In today's dynamic world of transportation and personal mobility, cycling has gained popularity for both commuting and leisure. Whether you're a co...
Cycling on a Cruise – What to Consider
Perhaps it's a Luddite's view, but there's a case to say indoor cycling has spoiled some of us. Mountain biking might be safe for now; there's no real way to mimic the jumps and dropoffs of the downhill track at Killington Mountain without damaging a very expensive stationary bike and likely knocking a big hole in the floor of the house.
However, if we want to cycle a Tour De France stage, that can be done on a Peloton without ever putting rubber to road in Rouen or Reims. For those who still prize real world routes, cycling holidays are still big business. Three hundred-mile tours down Alaska's spectacular Richardson Highway go for a pretty penny, while Ibiza's hills make it as much a mecca for cyclists as clubbers.
What if there was an option to ride vastly different landscapes on the same vacation, though? Where you could struggle against the winds of the Scottish islands at the outset and round things off with a leisurely meander through NYC's Central Park?
There might be: a cruise could be the answer.
First, the big question - can you bring your bike on the boat? Some lines (Disney) forbid 'wheeled recreational equipment' entirely while others, such as Carnival, allow bikes with wheels up to 20", which would cover Bromptons – or BMX's if you're brave. While it's not something you can expect to find in the FAQ section of a cruise line's site, it could be worth talking to a travel agent. The majority of cruises are booked through a specialist - over 90% in the luxury end of the market - and they'll have specific knowledge of ships that can let you know if it's practical rather than just possible.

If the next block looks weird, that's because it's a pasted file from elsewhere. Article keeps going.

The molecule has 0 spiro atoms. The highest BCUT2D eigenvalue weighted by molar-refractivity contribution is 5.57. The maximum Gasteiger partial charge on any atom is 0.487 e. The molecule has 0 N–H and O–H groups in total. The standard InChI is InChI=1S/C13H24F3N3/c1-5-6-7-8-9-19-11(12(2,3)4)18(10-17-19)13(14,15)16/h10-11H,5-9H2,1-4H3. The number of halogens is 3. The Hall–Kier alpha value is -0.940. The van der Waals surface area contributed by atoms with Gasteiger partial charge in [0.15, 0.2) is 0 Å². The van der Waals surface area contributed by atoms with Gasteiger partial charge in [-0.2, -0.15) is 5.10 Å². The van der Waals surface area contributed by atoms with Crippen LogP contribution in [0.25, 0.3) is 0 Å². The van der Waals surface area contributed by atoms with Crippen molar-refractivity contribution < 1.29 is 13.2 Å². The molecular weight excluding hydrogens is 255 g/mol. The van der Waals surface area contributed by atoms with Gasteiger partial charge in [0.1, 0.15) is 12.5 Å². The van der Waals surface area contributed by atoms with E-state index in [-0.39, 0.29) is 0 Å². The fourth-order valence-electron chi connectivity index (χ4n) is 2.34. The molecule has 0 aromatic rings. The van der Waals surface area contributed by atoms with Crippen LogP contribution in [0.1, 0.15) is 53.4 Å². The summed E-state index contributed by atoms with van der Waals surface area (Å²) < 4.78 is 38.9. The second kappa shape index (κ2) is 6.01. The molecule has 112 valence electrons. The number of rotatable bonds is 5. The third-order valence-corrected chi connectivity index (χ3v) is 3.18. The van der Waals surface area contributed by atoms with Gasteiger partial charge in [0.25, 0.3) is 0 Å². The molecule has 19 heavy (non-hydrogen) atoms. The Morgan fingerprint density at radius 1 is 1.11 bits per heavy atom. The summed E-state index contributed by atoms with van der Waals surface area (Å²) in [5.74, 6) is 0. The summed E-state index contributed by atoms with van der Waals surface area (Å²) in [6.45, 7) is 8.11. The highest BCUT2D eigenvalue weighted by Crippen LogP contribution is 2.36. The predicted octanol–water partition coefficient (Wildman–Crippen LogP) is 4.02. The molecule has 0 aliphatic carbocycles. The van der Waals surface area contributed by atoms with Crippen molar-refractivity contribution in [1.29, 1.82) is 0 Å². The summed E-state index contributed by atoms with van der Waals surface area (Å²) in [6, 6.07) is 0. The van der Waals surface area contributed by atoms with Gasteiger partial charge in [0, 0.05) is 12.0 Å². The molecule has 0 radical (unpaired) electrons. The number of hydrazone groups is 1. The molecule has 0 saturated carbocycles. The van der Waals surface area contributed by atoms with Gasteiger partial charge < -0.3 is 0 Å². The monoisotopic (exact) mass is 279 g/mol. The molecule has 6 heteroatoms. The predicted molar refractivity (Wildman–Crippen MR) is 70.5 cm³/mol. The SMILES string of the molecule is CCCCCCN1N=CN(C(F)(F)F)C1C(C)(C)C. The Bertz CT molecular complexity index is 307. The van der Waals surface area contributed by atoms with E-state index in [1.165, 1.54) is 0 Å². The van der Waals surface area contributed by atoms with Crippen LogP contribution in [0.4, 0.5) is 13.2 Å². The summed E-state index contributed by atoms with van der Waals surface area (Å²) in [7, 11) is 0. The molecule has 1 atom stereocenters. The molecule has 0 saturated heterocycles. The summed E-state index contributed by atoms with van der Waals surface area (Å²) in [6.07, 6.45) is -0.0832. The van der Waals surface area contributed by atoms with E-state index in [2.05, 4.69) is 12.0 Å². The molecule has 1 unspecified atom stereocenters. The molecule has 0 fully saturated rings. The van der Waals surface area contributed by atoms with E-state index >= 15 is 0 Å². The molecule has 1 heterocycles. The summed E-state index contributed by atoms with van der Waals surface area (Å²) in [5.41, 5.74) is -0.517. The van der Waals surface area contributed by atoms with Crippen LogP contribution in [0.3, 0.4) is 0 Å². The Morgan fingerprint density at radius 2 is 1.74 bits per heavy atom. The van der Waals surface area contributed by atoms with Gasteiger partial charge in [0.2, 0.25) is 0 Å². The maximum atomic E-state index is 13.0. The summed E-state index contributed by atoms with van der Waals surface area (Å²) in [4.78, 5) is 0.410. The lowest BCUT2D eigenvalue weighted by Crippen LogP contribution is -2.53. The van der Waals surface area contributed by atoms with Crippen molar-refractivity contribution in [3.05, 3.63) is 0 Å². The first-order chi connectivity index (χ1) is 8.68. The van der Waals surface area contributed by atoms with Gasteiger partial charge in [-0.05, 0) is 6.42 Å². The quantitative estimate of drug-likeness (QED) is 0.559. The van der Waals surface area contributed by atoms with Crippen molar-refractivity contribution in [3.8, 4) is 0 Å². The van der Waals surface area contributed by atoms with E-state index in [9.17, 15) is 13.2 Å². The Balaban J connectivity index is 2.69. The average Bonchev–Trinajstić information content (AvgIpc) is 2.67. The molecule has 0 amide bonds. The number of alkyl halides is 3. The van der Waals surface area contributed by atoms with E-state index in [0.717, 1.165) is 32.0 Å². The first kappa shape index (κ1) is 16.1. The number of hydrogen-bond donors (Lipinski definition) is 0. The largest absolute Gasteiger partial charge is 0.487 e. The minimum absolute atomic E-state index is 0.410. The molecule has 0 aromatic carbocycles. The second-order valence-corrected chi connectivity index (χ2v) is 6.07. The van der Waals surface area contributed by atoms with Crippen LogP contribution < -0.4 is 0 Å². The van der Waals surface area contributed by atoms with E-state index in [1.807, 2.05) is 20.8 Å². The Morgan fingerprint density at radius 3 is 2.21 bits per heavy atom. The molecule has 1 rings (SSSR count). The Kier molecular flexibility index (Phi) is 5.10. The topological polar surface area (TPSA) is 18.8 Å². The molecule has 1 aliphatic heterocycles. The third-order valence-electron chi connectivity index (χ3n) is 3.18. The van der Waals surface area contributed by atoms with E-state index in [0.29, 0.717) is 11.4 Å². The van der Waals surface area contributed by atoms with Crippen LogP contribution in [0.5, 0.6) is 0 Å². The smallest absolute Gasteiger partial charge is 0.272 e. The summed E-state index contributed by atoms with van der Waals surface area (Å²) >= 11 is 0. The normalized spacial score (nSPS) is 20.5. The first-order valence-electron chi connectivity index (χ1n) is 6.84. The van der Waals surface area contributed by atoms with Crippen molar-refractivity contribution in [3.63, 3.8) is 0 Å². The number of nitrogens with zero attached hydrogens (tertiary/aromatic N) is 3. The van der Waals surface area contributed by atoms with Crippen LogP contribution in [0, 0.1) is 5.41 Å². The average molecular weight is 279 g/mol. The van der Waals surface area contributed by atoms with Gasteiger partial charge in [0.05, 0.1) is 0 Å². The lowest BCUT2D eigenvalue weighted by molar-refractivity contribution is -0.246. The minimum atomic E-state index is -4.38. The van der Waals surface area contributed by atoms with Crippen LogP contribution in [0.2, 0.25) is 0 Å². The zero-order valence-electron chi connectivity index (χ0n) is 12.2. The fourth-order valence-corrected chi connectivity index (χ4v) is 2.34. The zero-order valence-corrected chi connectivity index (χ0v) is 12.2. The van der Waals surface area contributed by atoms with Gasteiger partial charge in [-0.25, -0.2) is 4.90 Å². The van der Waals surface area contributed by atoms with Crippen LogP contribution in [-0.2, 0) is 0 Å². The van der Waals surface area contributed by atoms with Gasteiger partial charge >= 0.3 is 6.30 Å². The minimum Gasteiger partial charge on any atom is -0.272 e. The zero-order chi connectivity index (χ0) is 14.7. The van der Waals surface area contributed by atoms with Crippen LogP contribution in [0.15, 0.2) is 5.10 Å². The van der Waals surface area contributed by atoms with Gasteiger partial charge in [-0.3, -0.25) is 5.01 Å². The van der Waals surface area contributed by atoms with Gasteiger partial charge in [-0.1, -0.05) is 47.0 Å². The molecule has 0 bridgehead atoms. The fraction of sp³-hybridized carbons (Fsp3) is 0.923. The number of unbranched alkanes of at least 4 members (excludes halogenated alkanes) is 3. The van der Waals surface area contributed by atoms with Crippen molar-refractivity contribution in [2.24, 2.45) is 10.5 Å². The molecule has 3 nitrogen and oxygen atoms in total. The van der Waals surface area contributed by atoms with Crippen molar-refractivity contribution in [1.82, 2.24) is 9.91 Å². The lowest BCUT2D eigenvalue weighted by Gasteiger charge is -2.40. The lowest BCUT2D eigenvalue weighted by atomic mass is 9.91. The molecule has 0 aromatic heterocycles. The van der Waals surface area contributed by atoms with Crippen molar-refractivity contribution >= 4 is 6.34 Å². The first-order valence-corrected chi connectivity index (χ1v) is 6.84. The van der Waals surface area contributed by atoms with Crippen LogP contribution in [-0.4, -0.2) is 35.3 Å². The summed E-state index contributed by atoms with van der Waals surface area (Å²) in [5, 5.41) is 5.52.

There are plenty of questions you can ask. Are the cabins or suites big enough to hold a bike without constantly maneuvering around it? If not, is there an indoor location where a bike can be stored securely and not exposed to salty sea air that can corrode a drivetrain? What kit would you need to pack? While other passengers may be alarmed at the sight of folks in full skinsuits, a moisture-wicking t-shirt can double up as workout wear for the ship's fitness center.
Destination, destination, destination
The aforementioned Scottish islands to Central Park can actually be ridden – Explora Journeys made a mammoth tour from Southampton to New York via the Arctic Circle that was a highlight of Explora I's first season at sea, and stopped at the Isle of Skye en route. That's plenty of different terrains to traverse, and their itinerary doesn't stop there - you could be pedaling anywhere from the Mediterranean to Scandinavia.
When a Crystal Cruise berths at Key West, having a bike means you can bypass the tourist traps of Duval Street and ride down to Fort Zachary Taylor Historic State Park, where the birdwatching and snorkeling rival the best in the Keys. Windstar Cruises' docking at Sorrento means riding a (small!) section of the Giro d'Italia could be an option. Checking schedules to get an advance weather forecast for destinations is a good idea - cycling Edinburgh's cobbled streets in the rain, is not for the faint-hearted. Meanwhile, if you're lucky enough to hit Key West at the end of October, the Zombie Bike Ride is a stunning spectacle whether you participate or not.
If it's not possible to bring a bike onboard, there are still options to pound the pedals on a cruise trip. Yes, Peloton features aboard some ships. Celebrity Cruises have them on 13 of their 16 vessels, with six per ship on their Edge class cruisers and four on the Millenniums. Explora Journeys take more advantage of the pretty unique setting and put their stationary bikes right on deck - spinning in the open air surrounded by nothing but ocean isn't an experience many cyclists will have had.
If you'd prefer to bike on dry land, there's always the option of hiring - popular destinations frequently have bikeshare programs, with Citibikes available all over NYC and Miami. In less built-up locations, local bike shops will often have steeds for hire - Skye's Bikes On The Brae stock Scott cyclocrossers, with electric bikes for those looking to outsprint the island's notorious midges.
Of course, part of the cachet of being on a cruise is the catering. High-end ships rival luxury hotels with multiple restaurants offering indulgences each and every meal time. Taking too much advantage could be disastrous for Strava times when back home, so you'll want to work at least some of it off. Keep the bike legs with the sea legs, and perhaps the lycra on your shorts won't have to work too hard.
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